unctuous [uhngk-choo-uhs] adj. 1. characterized by excessive piousness or moral fervor, especially in an affected manner; excessively smooth, suave or smug 2. of the nature of or characteristic of an unguent or ointment; oily; greasy 3. having an oily or soapy feel, as certain minerals
Harry Houdini (1874), Joseph Barbera (1911), Gorgeous George (1915), Lawrence Ferlinghetti (1919), Norman Fell (1924), Steve McQueen (1930), Nick Lowe (1949), Tommy Hilfiger (1951), Louie Anderson (1953), Robert Carradine (1954), Kelly LeBrock (1960), Star Jones (1962), Lara Flynn Boyle (1970), Megyn Price (1971), Alyson Hannigan (1974)
Today, I’m continuing what I like to call My Favorite Music Of All-Time. That’s right. Even if it doesn’t particularly apply for this post, I have a feeling you’ll look past it and appreciate what’s going on here.
Yesterday, I touched on the fact that I have two iPods. The first one is a gigantic clunky thing, it’s screen illegible since the night the Philadelphia Phillies won the World Series a few years back. See, I was in the parking lot of the ballpark the night history was being made. Philadelphia erupted as Harry Kalas called Brad Lidge’s final stike and mayhem ensued. And, Buckley, my little orange tabby cat was not going to sit still while millions celebrated.
Cats are smarter than most dogs. Also, cats are smarter than most humans. Buckley is the exception. You could teach a kangaroo to do algebra before you could teach Buckley not to not put his nose in the flame from a candle. But one thing the dimwit has is heart, and lots of it. There isn’t a soul alive who, within five minutes of exposure to Buckley, doesn’t want to kidnap the little bastard and take him home.
And I tell you that to explain the following. The Phillies had won it all. Philadelphia was teeming at the edges. It was electric. And Buckley was not immune to the pulse of the celebration. I have no other way to explain why in the world the track shelving in my room would suddenly appear new to him, or why he would jump to the fourth tier of that shelving to attack a plate with a burnt-out candle on it, a plate that he would cause to careen off that fourth shelf and land squarely on my iPod, charging in its dock, resting with a false sense of security, unaware of the bullshit Buckley was up to.
That night, I got home earlier than most in the city, I suppose. I was high-fived out and, despite my many shortcomings, tipping over cars and burglarizing electronic stores just ain’t my thing. So I walked through the front door, trudged up the stairs and stumbled into my bedroom with a smile on my face.
The smile lasted roughly three seconds. There was a broken plate on the ground. Next to it, was an iPod dock in two pieces. And, inches away, almost at the foot of the bed was my iPod, holder of close t0 8,000 songs, face down, silver side up.
Out loud I said, “What the fuck is this?” And then I saw Buckley sitting on the bed. Even though he wasn’t capable of understanding much, the look in his eyes, the tightness in his back, the little fucker knew he did something wrong.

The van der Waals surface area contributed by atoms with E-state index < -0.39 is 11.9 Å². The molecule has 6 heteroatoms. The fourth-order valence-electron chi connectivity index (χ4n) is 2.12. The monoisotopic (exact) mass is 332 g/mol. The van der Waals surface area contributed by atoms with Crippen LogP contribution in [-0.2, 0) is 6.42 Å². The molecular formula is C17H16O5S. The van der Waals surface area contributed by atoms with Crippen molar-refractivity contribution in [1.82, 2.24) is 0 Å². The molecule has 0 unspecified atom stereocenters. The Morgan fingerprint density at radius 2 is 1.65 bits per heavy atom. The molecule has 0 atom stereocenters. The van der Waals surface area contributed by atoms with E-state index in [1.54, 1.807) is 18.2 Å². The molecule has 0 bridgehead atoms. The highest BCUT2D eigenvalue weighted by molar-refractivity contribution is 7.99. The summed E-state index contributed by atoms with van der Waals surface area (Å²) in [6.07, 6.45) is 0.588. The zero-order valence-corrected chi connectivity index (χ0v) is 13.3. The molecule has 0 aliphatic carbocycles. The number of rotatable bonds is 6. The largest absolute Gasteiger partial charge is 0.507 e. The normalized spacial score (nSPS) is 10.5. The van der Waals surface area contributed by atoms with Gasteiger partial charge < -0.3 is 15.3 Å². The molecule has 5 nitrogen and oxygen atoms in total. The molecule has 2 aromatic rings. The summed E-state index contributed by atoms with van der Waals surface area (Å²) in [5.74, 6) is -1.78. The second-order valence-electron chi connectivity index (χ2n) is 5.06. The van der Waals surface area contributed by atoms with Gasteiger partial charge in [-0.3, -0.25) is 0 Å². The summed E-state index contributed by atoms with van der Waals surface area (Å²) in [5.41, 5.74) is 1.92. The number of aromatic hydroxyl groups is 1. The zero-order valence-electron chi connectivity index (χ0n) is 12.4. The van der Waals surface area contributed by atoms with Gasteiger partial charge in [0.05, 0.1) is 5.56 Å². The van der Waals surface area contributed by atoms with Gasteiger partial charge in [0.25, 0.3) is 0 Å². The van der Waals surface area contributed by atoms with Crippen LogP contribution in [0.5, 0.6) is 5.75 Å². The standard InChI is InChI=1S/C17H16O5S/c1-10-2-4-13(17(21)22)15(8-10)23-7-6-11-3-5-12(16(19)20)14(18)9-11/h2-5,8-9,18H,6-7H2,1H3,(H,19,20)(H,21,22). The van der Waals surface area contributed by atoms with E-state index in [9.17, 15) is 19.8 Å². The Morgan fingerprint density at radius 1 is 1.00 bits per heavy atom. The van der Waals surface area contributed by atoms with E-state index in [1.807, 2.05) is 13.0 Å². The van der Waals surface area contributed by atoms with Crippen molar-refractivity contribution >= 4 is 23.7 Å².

I picked up the iPod. The screen was (and still is) fractured in nine different places. I said a bunch of words I would never say in front of my Mom-Mom. I was furious. My hands were literally shaking. And I turned to Buckley and, even though I never had nor would I ever cause him physical harm, he braced himself for what was coming. The only thing I could think to do was to put him in the closet. So that’s where he went. And before you condemn me for whatever reason, Buckley’s bed was in the closet as were his toys and most of Kate’s makeup brushes. For the next fifteen minutes, I looked at my iPod, pushed all of the buttons and slowly realized it was beyond repair.
But it wasn’t. I hooked it up to the speakers and kept pushing the up button. Music came out. I connected it to my laptop and, lo and behold, there was my entire music library. The damn thing still worked.
I reached into the closet and scooped up Buckley. I held him in front of my face and apologized. He’d all ready moved on.
To this day, I can’t see what’s playing on my iPod and the battery lasts about nine whole minutes but if it’s plugged in it still plays all of those almost 8.000 songs. And yesterday, in keeping with the whole music theme of this week’s posts, I decided to try to listen to as many of them as possible with the intention of finding Six Good Songs In A Row.
Here is how it all shook out.
“Birdhouse In Your Soul” – They Might Be Giants
“Sweet Pain” – Blues Traveler
“Everywhere” – Billy Bragg
“Nobody Weird Like Me” – Red Hot Chili Peppers
“That Says It All” – Duncan Sheik
“Turn On Me” – The Shins
The next person to honk at me THE SECOND the fucking light turns green, is going to win a very special prize. Good luck, everyone! FYI, I was NOT driving while tweeting. I don’t do that. If I did, I wouldn’t be able to hold my crack pipe and fifth of jack. ↔ Kerri Kenney
This was the seventh song. “Satisfied” by Squeeze. Call me all the names you want. I definitely like this song. Sorry.
No gallimaufry today. Don’t pry. Just accept it.